Good Reasons for Being an Agnostic Watch: A Fifth Force of Nature? Things Just Got More Interesting

A “bump” in the data generated at Fermilab has the physics world buzzing. The following is in the New York Times today:

“Nobody knows what this is,” said Christopher Hill, a theorist at Fermilab who was not part of the team. “If it is real, it would be the most significant discovery in physics in half a century.”

There are four possibilities. Physicists have discovered: 

  • a new force of nature (!);
  • the Higgs Boson;
  • something not understood about regular physics; or
  • a statistical anomaly.

Of these, according to the New York Times, one Fermilab physicist pretty much rules out the possibility that the Higgs particle has been discovered:

This could not be the Standard Model Higgs, Dr. Punzi and his colleagues concluded, because the Higgs is predicted to decay into much heavier particles, namely quarks. Moreover, the rate at which these mystery particles were being produced was 300 times greater than Higgs bosons would be produced.

If real, it was something totally new, Dr. Punzi said. The result had recently been strengthened, he said, by new calculations of interactions between quarks, which are notoriously difficult to compute. “It is so new, so astonishing, we ourselves can barely believe it,” he said. “We decided we had to let the whole world know.”

How about an anomaly? How likely is that? Not high, but certainly possible:

The experimenters estimate that there is a less than a quarter of 1 percent chance their bump is a statistical fluctuation, making it what physicists call a three-sigma result, enough to attract attention but not enough to claim an actual discovery. Three-sigma bumps, as every physicist knows, can come and go.

So it’s perhaps 1 chance in 400 that the findings are an anomaly. The physicists will need to do more searching. But that leaves us with two intriguing (even likely) possibilities:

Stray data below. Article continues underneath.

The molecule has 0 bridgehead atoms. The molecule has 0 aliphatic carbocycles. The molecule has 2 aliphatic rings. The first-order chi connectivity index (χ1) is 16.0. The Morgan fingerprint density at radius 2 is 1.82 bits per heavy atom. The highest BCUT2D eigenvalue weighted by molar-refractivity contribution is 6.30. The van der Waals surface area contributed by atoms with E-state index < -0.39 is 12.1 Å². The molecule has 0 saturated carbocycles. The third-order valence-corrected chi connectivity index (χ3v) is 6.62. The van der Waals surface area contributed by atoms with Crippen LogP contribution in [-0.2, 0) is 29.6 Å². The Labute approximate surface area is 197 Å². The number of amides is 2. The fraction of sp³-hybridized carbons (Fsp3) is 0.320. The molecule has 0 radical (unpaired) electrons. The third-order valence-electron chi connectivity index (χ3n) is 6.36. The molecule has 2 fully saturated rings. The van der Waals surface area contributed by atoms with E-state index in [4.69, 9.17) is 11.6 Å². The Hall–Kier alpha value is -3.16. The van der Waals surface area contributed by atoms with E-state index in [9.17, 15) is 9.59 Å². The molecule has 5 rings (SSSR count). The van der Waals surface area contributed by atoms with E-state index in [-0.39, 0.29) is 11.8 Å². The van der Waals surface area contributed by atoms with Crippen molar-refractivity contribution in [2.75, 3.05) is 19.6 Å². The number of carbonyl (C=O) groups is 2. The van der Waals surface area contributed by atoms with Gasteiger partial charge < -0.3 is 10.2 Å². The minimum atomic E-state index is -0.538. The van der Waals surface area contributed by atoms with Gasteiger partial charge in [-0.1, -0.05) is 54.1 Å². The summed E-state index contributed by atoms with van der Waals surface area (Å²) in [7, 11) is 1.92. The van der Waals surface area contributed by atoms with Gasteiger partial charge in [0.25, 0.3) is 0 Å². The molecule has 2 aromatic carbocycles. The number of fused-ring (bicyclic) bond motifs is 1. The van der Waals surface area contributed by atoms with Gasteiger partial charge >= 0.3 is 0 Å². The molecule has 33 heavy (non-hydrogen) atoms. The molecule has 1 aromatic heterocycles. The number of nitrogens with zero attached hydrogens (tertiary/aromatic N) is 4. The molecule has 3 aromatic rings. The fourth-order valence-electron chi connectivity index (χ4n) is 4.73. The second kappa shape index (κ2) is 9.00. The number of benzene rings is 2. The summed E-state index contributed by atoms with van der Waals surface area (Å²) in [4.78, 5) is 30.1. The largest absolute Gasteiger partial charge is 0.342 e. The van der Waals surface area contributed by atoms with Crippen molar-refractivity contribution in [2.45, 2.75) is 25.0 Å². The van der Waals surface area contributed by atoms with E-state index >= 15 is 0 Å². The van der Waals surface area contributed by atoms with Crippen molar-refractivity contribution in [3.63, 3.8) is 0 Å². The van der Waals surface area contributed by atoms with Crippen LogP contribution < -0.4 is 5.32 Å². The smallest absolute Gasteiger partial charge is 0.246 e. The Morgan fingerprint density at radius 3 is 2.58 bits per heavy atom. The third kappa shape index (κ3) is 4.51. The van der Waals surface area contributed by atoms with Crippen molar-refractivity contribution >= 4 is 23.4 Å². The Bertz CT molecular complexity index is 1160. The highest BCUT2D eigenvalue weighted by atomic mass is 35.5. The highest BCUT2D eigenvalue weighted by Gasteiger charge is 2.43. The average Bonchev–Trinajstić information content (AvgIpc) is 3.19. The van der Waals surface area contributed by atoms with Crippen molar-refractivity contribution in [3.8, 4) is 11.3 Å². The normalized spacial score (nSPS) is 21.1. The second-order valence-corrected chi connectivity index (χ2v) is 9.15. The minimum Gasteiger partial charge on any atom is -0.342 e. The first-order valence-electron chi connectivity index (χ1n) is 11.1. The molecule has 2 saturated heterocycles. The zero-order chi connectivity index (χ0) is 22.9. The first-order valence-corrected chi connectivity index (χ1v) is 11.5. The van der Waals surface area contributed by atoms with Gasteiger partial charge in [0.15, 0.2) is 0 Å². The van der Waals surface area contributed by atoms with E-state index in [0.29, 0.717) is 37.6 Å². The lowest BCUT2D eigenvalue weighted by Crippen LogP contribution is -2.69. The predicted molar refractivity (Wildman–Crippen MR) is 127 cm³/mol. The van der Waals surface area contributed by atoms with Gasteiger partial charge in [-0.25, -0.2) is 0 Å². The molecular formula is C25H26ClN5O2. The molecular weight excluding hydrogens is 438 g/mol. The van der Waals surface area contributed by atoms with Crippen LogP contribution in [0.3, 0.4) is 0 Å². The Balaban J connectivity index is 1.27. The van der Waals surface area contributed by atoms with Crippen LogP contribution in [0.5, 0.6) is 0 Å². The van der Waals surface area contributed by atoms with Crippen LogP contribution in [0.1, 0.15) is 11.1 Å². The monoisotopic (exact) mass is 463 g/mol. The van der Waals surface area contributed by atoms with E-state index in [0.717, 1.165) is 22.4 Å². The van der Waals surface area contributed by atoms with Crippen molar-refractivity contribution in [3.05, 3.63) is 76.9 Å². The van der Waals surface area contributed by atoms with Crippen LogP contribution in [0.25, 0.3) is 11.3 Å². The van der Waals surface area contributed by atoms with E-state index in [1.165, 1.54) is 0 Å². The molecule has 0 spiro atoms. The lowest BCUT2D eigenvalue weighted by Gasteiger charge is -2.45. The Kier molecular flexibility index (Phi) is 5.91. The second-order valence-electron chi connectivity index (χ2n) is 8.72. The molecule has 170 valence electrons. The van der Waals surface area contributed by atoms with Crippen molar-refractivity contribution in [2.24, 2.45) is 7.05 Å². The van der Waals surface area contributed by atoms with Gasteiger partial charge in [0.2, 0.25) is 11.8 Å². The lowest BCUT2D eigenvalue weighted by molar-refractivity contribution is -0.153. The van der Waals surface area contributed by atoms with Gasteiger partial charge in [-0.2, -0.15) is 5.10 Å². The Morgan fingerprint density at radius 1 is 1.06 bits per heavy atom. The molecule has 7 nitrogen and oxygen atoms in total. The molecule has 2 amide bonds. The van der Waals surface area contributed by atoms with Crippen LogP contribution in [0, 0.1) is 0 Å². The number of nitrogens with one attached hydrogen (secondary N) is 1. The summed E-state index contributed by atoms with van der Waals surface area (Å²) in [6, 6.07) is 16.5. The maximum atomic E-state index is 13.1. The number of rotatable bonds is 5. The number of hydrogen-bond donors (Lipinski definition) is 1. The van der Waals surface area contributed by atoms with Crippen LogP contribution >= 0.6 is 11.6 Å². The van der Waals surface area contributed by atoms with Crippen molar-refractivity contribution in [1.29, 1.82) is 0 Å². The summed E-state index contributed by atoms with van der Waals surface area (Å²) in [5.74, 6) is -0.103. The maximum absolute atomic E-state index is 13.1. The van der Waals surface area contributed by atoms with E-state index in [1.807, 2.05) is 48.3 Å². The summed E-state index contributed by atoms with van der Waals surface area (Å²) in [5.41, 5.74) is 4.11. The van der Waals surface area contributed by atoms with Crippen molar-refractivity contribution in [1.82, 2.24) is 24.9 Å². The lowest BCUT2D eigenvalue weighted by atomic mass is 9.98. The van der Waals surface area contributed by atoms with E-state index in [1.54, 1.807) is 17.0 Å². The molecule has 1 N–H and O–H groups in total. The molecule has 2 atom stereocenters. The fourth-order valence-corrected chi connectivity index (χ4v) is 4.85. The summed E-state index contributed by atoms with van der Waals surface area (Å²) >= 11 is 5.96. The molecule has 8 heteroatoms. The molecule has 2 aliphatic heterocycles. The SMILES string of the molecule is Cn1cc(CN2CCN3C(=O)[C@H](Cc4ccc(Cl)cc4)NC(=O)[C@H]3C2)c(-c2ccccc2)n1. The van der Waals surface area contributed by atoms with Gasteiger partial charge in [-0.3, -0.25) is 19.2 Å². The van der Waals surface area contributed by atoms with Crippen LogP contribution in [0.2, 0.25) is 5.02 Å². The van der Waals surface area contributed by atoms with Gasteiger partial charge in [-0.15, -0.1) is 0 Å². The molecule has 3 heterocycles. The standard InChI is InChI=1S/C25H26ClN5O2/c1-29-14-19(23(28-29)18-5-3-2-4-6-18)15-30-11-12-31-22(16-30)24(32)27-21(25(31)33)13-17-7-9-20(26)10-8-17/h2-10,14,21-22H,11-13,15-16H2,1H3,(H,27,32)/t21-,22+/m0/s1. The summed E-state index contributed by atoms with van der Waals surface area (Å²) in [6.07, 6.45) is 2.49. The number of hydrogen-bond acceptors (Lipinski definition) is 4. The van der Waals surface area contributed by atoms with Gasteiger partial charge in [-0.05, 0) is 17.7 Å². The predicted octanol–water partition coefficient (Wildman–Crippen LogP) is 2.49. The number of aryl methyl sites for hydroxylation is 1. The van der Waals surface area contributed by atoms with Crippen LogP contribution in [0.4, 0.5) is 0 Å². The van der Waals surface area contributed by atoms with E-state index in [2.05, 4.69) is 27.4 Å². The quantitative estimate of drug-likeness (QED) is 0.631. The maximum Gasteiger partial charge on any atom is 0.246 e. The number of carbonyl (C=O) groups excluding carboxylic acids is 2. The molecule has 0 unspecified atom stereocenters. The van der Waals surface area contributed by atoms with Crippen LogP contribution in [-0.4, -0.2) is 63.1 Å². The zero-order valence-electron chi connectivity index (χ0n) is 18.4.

• a new force of nature has been found; or
  • something not understood about regular physics has been stumbled upon.

In either case, the discovery could upend our conceptual (and, conceivably, our technological and spiritual) lives.

We don’t really know who we are, where we are, or what we are, do we?

These are good times for being an agnostic.

About Santi Tafarella

I teach writing and literature at Antelope Valley College in California.
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3 Responses to Good Reasons for Being an Agnostic Watch: A Fifth Force of Nature? Things Just Got More Interesting

  1. Colin Hutton says:

    Top of my wish list : a discovery that provides evidence for the existence of free will.

    Colin

    • santitafarella says:

      Colin,

      Wouldn’t that evidence be the next time you decide to, say, pick up a pencil off of a desk?

      If I say—“The pencil rose into the air because I decided that it would (and I might just as well have decided for it not to)”—what evidence is there that I’m deluded about this?

      So I would turn your question on its head: what discovery provides evidence against the existence of free will (something that, in my experience, appears quite obvious to me)?

      —Santi

  2. “Let us turn for a moment, Venerable Brethren, to that most disastrous doctrine of agnosticism. By it every avenue to God on the side of the intellect is barred to man, while a better way is supposed to be opened from the side of a certain sense of the soul and action.”

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